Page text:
Causey Pike via Knott Rigg (12km)
I chose another short route for this walk on Wednesday 26th January. Next one might need to be a bit longer to avoid developing a reputation for being the wrong type of lightweight!
Mist on Causey Pike and sun on the Northern Fells
The route plan was a bit of a compromise involving a 5km walk in along road to get to my chosen start point; the advantage being that the car was parked right at the bottom of Causey Pike. It set me off on a route covering four Wainwrights of the North Western Fells, from Knott Rigg (556m) to Ard Crags (581m), a short descent to a col between Sail Beck and Rigg Beck, before climbing back up to Scar Crags (672m) and Causey Pike (637m).
Wainwright bagging count now stands at 51…
Park at the large layby below Causey Pike and Barrow, marked “Uzzicar” on the OS map. Head south along the road towards Buttermere. At “Keskadale Farm” take the path up the south side of the ridge between Knott Rigg and Ard Crags. It’s an easy path through heather covered slopes. The path leads directly to the summit of Knott Rigg and it’s a short walk along the ridge to Ard Crags. The drop to the south is precipitous, but there’s a gentle gradient to the north - so although there’s no marked path, it’s an easy climb down to the col, and another gentle climb up to Scar Crags. This second section of ridge leads to Causey Pike. Bear in mind there’s a bit of a steep scramble down from the summit and it could be slippery when wet, but there’s no exposure if you stick to the main path.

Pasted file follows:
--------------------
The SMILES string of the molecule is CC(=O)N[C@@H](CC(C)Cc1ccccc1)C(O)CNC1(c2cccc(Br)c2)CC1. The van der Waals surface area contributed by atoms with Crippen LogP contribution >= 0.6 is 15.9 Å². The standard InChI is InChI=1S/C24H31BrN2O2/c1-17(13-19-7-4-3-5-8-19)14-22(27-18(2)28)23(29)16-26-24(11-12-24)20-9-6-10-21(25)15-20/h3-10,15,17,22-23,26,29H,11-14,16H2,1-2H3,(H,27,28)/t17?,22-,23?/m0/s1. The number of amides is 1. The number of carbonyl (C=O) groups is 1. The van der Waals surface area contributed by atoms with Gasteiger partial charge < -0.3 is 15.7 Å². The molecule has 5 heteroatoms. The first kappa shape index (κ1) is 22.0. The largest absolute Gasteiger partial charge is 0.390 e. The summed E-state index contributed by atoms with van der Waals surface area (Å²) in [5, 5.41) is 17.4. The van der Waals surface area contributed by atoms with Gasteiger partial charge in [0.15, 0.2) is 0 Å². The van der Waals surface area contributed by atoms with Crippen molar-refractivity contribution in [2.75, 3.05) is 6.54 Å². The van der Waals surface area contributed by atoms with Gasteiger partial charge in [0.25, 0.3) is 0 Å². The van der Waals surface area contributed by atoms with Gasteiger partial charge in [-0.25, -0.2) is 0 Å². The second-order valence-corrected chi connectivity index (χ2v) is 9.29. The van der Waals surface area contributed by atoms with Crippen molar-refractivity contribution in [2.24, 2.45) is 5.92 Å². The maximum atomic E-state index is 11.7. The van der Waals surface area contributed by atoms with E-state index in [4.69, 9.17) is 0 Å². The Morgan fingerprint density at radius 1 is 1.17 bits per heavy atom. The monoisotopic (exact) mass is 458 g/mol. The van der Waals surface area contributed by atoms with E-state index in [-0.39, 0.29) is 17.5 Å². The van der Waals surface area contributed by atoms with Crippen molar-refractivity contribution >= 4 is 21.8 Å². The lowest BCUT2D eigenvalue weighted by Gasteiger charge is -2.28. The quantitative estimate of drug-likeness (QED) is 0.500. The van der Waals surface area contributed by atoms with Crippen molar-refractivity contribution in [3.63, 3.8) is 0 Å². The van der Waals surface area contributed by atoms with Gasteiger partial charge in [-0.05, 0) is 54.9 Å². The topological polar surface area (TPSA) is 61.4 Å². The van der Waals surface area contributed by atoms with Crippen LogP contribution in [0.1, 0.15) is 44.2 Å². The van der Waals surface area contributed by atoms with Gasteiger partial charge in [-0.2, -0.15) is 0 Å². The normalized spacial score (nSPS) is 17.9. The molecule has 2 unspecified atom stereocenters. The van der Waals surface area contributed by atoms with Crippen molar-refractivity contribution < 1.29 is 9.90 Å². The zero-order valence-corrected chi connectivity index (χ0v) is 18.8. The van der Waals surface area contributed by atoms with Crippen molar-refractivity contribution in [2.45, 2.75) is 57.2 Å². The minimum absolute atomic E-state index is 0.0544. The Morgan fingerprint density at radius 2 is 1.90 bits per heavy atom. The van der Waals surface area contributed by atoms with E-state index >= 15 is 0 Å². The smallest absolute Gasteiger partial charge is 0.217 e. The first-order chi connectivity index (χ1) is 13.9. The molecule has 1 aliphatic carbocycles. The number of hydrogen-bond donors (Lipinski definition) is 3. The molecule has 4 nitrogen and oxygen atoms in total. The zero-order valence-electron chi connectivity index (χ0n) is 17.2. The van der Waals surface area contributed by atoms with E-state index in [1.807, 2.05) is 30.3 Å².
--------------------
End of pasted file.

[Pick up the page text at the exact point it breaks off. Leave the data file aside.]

View from Knott Rigg to Ard Crags, with Scar Crags and Causey Pike in background.
This is an easy 12km walk, around 950 metres of total ascent. Allow between 4 and 5 hours.
Carpark to Knott Rigg and Ard Crags
In planning routes, I try and avoid too much walking on roads at the end of the day; always seems nicer to come off the fell and be somewhere close to the car. Unfortunately, today this meant a long initial walk along road to reach the start point, at Keskadale Farm.
Looking back from the climb to the summit of Knott Rigg.
The path stays below the peak of the ridge, offering a nice easy gradient through deep heather. You emerge from the heather onto a gentle grassy area (image below left) before gaining the ridge. There are some steep cliffs to the south, with mostly grassy slopes to the north; although here too it’s steep in places.
An advantage of solitary travel on the fells, greatly appreciated by all lone walkers, is the freedom to perform a certain function as and where one wishes, without any of the consultations and subterfuges necessitated by party travel. The narrow crest of the Knott Rigg ridge is no place for indulging in the practice…
View from Knott Rigg towards Haystacks (left) and summit of Ard Crags (right).
The wind was picking up when I reached Knott Rigg! It’s a short and picturesque section of ridge, and on a clear day should afford some excellent views of the Northern Fells, and towards Robinson, Dale Head, High Spy, and along the ridge down to Maiden Moor and Catbells. From Ard Crags, there’s no marked path to the north, but it’s easy to pick out a line of descent north-westwards to the head of Rigg Beck. After a brief climb up a grassy slope, you’ll find yourself on the well marked path that leads to the col between Sail and Scar Crags.